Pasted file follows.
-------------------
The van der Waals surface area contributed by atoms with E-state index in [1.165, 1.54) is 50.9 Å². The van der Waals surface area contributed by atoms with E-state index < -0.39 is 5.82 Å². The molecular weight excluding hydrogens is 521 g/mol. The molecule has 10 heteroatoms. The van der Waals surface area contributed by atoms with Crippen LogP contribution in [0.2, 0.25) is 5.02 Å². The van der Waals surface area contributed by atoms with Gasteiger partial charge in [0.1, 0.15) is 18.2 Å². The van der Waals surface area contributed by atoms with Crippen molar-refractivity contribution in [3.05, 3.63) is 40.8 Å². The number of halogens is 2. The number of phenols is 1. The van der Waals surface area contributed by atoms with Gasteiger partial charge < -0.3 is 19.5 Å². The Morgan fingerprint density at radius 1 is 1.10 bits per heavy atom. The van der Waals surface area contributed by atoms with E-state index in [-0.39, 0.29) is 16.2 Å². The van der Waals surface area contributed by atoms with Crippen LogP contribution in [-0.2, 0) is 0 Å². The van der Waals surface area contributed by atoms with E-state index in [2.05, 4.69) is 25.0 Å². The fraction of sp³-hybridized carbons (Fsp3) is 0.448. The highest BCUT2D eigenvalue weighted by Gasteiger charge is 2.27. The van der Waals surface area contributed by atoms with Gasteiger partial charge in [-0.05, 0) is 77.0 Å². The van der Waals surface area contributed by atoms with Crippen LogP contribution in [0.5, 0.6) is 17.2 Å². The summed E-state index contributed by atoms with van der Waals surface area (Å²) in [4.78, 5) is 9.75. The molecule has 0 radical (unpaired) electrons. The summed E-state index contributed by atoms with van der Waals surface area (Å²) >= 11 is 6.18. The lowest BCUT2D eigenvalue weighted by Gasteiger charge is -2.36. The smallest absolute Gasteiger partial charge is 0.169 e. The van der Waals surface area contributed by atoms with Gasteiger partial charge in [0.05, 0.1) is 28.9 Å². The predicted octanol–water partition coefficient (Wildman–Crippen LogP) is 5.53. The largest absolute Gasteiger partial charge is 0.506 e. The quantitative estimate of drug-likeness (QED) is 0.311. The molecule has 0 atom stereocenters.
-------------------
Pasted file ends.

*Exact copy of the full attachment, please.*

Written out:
The van der Waals surface area contributed by atoms with E-state index in [1.165, 1.54) is 50.9 Å². The van der Waals surface area contributed by atoms with E-state index < -0.39 is 5.82 Å². The molecular weight excluding hydrogens is 521 g/mol. The molecule has 10 heteroatoms. The van der Waals surface area contributed by atoms with Crippen LogP contribution in [0.2, 0.25) is 5.02 Å². The van der Waals surface area contributed by atoms with Gasteiger partial charge in [0.1, 0.15) is 18.2 Å². The van der Waals surface area contributed by atoms with Crippen molar-refractivity contribution in [3.05, 3.63) is 40.8 Å². The number of halogens is 2. The number of phenols is 1. The van der Waals surface area contributed by atoms with Gasteiger partial charge < -0.3 is 19.5 Å². The Morgan fingerprint density at radius 1 is 1.10 bits per heavy atom. The van der Waals surface area contributed by atoms with E-state index in [-0.39, 0.29) is 16.2 Å². The van der Waals surface area contributed by atoms with Crippen LogP contribution in [-0.2, 0) is 0 Å². The van der Waals surface area contributed by atoms with E-state index in [2.05, 4.69) is 25.0 Å². The fraction of sp³-hybridized carbons (Fsp3) is 0.448. The highest BCUT2D eigenvalue weighted by Gasteiger charge is 2.27. The van der Waals surface area contributed by atoms with Gasteiger partial charge in [-0.05, 0) is 77.0 Å². The van der Waals surface area contributed by atoms with Crippen LogP contribution in [0.5, 0.6) is 17.2 Å². The summed E-state index contributed by atoms with van der Waals surface area (Å²) in [4.78, 5) is 9.75. The molecule has 0 radical (unpaired) electrons. The summed E-state index contributed by atoms with van der Waals surface area (Å²) >= 11 is 6.18. The lowest BCUT2D eigenvalue weighted by Gasteiger charge is -2.36. The smallest absolute Gasteiger partial charge is 0.169 e. The van der Waals surface area contributed by atoms with Gasteiger partial charge in [0.05, 0.1) is 28.9 Å². The predicted octanol–water partition coefficient (Wildman–Crippen LogP) is 5.53. The largest absolute Gasteiger partial charge is 0.506 e. The quantitative estimate of drug-likeness (QED) is 0.311. The molecule has 0 atom stereocenters.